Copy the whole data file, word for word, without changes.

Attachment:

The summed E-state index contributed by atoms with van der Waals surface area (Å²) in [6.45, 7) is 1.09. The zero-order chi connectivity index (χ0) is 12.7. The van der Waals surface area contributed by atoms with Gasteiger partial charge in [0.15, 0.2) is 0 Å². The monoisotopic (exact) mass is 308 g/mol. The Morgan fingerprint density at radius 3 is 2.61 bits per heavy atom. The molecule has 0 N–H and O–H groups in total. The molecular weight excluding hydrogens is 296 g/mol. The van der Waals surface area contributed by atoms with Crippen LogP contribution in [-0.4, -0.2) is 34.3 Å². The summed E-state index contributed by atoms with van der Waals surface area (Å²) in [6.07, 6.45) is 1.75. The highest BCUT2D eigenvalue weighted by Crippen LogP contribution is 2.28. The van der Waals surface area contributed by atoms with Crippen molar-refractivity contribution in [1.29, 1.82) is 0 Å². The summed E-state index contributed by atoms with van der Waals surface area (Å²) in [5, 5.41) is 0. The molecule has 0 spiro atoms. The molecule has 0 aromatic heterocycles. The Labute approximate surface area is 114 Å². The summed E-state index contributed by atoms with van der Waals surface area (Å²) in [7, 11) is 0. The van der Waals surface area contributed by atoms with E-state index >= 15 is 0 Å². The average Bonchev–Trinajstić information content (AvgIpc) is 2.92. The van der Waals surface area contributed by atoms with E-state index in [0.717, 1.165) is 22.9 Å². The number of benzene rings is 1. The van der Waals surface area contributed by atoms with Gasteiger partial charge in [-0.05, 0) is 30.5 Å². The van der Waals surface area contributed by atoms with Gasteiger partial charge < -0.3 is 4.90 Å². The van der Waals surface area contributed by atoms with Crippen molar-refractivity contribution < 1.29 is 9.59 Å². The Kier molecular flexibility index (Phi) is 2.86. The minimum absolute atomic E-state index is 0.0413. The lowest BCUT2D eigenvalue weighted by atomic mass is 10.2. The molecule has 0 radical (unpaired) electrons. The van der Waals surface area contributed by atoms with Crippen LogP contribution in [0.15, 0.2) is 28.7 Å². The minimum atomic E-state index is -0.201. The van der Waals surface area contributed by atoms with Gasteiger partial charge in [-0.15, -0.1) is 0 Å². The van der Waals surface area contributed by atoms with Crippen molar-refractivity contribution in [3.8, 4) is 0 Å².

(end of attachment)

The summed E-state index contributed by atoms with van der Waals surface area (Å²) in [6.45, 7) is 1.09. The zero-order chi connectivity index (χ0) is 12.7. The van der Waals surface area contributed by atoms with Gasteiger partial charge in [0.15, 0.2) is 0 Å². The monoisotopic (exact) mass is 308 g/mol. The Morgan fingerprint density at radius 3 is 2.61 bits per heavy atom. The molecule has 0 N–H and O–H groups in total. The molecular weight excluding hydrogens is 296 g/mol. The van der Waals surface area contributed by atoms with Crippen LogP contribution in [-0.4, -0.2) is 34.3 Å². The summed E-state index contributed by atoms with van der Waals surface area (Å²) in [6.07, 6.45) is 1.75. The highest BCUT2D eigenvalue weighted by Crippen LogP contribution is 2.28. The van der Waals surface area contributed by atoms with Crippen molar-refractivity contribution in [1.29, 1.82) is 0 Å². The summed E-state index contributed by atoms with van der Waals surface area (Å²) in [5, 5.41) is 0. The molecule has 0 spiro atoms. The molecule has 0 aromatic heterocycles. The Labute approximate surface area is 114 Å². The summed E-state index contributed by atoms with van der Waals surface area (Å²) in [7, 11) is 0. The van der Waals surface area contributed by atoms with E-state index >= 15 is 0 Å². The average Bonchev–Trinajstić information content (AvgIpc) is 2.92. The van der Waals surface area contributed by atoms with E-state index in [0.717, 1.165) is 22.9 Å². The number of benzene rings is 1. The van der Waals surface area contributed by atoms with Gasteiger partial charge in [-0.05, 0) is 30.5 Å². The van der Waals surface area contributed by atoms with Gasteiger partial charge < -0.3 is 4.90 Å². The van der Waals surface area contributed by atoms with Crippen molar-refractivity contribution < 1.29 is 9.59 Å². The Kier molecular flexibility index (Phi) is 2.86. The minimum absolute atomic E-state index is 0.0413. The lowest BCUT2D eigenvalue weighted by atomic mass is 10.2. The molecule has 0 radical (unpaired) electrons. The van der Waals surface area contributed by atoms with Crippen LogP contribution in [0.15, 0.2) is 28.7 Å². The minimum atomic E-state index is -0.201. The van der Waals surface area contributed by atoms with Gasteiger partial charge in [-0.15, -0.1) is 0 Å². The van der Waals surface area contributed by atoms with Crippen molar-refractivity contribution in [3.8, 4) is 0 Å².